Defendant Jerry Turnquist, an elementary school teacher, stated that shortly after he and his wife purchased the property — about five years before the accident — a crew from Commonwealth Edison came to trim the tree, the lower periphery of which was about even with and could be reached from the sidewalk. Displeased with the manner in which they were cutting the branches, he asked the utility workers to "top off" the tree — which means to cut the terminal bud on top — so that it would no longer grow vertically. Defendant also stated that the nearest school and playground were about one-half and one mile, respectively, from his home, and he acknowledged having seen children climb trees in Elgin.

• 1 Correctly stating that summary judgment should be granted only where the pleadings, depositions, admissions, and affidavits — if any — on file establish that there is no genuine issue as to any material fact and that the movant is entitled to judgment as a matter of law (Ill. Rev. Stat. 1981, ch. 110, par. 2-1005(c)), plaintiff contends that summary judgment for defendants here was improper because a genuine issue of material fact existed as to whether defendants had a duty to remedy the dangerous condition created by the growth of their tree over and/or near the high voltage electrical wires.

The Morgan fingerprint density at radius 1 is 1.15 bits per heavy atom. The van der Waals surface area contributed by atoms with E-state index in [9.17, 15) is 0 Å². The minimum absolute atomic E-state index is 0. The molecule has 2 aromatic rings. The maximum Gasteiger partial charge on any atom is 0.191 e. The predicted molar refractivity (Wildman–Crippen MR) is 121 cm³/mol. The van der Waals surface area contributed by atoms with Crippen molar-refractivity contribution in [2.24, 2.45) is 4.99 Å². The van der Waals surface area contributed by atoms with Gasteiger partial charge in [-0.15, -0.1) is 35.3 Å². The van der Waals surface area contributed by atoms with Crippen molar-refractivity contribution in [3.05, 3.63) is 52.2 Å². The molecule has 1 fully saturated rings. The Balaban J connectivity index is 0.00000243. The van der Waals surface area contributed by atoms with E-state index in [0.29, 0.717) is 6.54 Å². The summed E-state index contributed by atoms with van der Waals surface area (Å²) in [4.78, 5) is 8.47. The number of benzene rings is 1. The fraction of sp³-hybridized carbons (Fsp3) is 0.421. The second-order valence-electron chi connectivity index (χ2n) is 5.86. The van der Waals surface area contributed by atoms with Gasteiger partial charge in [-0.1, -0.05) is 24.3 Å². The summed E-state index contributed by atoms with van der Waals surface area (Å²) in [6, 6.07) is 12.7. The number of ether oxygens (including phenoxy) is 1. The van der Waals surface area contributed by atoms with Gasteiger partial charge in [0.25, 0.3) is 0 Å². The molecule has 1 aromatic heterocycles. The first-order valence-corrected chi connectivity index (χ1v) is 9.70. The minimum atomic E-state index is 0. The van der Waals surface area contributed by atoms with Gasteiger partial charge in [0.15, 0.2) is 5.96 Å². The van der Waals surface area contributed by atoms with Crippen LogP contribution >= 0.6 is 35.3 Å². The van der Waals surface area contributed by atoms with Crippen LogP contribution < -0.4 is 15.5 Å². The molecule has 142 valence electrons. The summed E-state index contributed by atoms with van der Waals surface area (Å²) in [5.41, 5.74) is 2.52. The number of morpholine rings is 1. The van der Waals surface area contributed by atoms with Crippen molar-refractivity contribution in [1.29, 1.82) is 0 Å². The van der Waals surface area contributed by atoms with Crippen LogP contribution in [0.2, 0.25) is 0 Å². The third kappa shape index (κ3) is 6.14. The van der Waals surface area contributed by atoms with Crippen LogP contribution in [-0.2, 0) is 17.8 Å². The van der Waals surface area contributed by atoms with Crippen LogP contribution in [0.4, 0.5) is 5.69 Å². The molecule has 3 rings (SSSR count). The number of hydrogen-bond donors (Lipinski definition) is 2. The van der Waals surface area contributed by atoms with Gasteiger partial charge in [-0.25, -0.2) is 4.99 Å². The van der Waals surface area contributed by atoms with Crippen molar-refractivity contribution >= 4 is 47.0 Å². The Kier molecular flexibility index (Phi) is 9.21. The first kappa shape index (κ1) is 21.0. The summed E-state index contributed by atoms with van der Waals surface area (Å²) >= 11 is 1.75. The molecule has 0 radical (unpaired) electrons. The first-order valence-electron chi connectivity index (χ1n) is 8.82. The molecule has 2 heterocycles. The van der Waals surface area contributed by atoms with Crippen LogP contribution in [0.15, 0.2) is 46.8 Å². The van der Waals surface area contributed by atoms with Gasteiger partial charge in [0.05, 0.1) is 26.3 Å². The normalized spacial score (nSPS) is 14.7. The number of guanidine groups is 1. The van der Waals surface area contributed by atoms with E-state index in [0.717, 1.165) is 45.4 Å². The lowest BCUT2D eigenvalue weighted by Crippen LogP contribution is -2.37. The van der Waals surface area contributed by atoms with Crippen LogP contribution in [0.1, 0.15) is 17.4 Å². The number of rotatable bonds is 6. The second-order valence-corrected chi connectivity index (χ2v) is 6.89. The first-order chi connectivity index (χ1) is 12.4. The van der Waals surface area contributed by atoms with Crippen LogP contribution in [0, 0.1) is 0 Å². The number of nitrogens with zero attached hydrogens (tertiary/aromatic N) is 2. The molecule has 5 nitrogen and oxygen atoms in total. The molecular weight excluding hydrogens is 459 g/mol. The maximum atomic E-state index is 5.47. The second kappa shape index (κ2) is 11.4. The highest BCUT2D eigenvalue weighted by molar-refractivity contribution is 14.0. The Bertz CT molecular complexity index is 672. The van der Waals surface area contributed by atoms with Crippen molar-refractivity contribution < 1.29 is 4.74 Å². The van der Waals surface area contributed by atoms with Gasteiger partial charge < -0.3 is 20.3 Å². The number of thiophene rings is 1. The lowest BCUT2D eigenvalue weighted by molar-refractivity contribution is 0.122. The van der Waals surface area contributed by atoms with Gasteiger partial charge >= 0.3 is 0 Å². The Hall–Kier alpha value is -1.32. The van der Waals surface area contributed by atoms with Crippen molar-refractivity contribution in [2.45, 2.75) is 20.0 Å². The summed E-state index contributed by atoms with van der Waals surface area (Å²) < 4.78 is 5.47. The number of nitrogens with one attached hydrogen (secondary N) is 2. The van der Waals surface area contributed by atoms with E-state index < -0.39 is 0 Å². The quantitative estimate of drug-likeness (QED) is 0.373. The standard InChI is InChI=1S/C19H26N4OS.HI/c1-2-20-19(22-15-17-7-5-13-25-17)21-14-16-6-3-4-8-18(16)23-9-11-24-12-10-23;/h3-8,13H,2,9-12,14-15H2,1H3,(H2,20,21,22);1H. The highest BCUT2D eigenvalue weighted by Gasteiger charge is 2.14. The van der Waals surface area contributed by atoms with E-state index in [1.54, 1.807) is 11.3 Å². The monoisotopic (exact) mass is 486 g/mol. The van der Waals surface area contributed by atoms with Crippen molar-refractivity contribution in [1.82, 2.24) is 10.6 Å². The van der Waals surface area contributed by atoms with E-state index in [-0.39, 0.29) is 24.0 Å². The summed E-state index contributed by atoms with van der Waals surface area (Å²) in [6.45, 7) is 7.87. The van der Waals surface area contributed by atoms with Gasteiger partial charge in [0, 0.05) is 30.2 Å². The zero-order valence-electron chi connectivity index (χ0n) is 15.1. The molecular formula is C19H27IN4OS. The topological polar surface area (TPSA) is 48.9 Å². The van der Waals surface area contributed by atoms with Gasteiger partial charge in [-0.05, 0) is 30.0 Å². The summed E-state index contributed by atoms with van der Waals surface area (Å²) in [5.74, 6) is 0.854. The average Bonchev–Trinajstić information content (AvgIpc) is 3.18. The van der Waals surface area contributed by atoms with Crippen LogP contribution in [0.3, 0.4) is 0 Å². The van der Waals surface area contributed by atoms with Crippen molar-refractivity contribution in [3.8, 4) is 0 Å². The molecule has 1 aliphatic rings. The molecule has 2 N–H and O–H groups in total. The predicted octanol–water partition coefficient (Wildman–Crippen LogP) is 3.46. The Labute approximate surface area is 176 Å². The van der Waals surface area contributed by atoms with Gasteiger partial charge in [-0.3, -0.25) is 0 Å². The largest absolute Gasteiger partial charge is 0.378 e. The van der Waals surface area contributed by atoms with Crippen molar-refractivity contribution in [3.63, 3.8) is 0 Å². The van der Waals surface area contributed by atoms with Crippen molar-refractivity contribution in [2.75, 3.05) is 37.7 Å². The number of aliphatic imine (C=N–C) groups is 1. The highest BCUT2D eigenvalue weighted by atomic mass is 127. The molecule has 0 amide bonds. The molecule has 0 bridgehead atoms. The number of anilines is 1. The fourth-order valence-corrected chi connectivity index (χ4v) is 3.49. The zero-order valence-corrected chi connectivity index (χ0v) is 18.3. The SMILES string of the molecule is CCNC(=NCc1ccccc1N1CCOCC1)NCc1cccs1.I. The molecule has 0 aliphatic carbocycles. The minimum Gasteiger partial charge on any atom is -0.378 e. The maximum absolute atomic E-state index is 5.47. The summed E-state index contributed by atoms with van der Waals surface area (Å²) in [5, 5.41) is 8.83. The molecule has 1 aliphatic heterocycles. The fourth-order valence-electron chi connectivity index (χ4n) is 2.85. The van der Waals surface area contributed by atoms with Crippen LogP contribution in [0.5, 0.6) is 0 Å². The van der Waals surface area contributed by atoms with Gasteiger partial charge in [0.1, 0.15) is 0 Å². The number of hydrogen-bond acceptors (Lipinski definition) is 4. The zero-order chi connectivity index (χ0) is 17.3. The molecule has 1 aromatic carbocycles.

• 2 Initially, we note — and plaintiff acknowledges — that while breach of duty and proximate cause are questions for the trier of fact, whether a duty exists in the first instance is a question of law to be determined by the court. (Cunis v. Brennan (1974), 56 Ill.2d 372, 308 N.E.2d 617.) The current law governing the liability of owners or occupiers of property upon which a child has been injured was originally announced in Kahn v. James Burton Co. (1955), 5 Ill.2d 614, 126 N.E.2d 836, wherein our supreme court rejected the "attractive nuisance" doctrine under which liability was imposed for injuries to a child caused by a dangerous condition which attracted him to the premises, and held instead that "the only proper basis for decision in such cases dealing with personal injuries to children are the customary rules of ordinary negligence cases" (5 Ill.2d 614, 624, 126 N.E.2d 836, 841). The court then stated, however, that although a landowner generally is under no duty to maintain his premises in a particular condition to promote the safety of persons, including children, who come upon them without invitation, an exception exists "where the owner or person in possession knows, or should know, that young children habitually frequent the vicinity of a defective structure or dangerous agency existing on the land, which is likely to cause injury to them because they, by reason of their immaturity, are incapable of appreciating the risk involved, and where the expense or inconvenience of remedying the condition is slight compared to the risk to the children." The court held that "[i]n such cases there is a duty upon the owner * * * to exercise due care to remedy the condition or otherwise protect the children from injury resulting from it. [Citation.]" (5 Ill.2d 614, 625, 126 N.E.2d 836, 842.) The Kahn court thereby established foreseeability of harm as the basis of liability for injuries to children.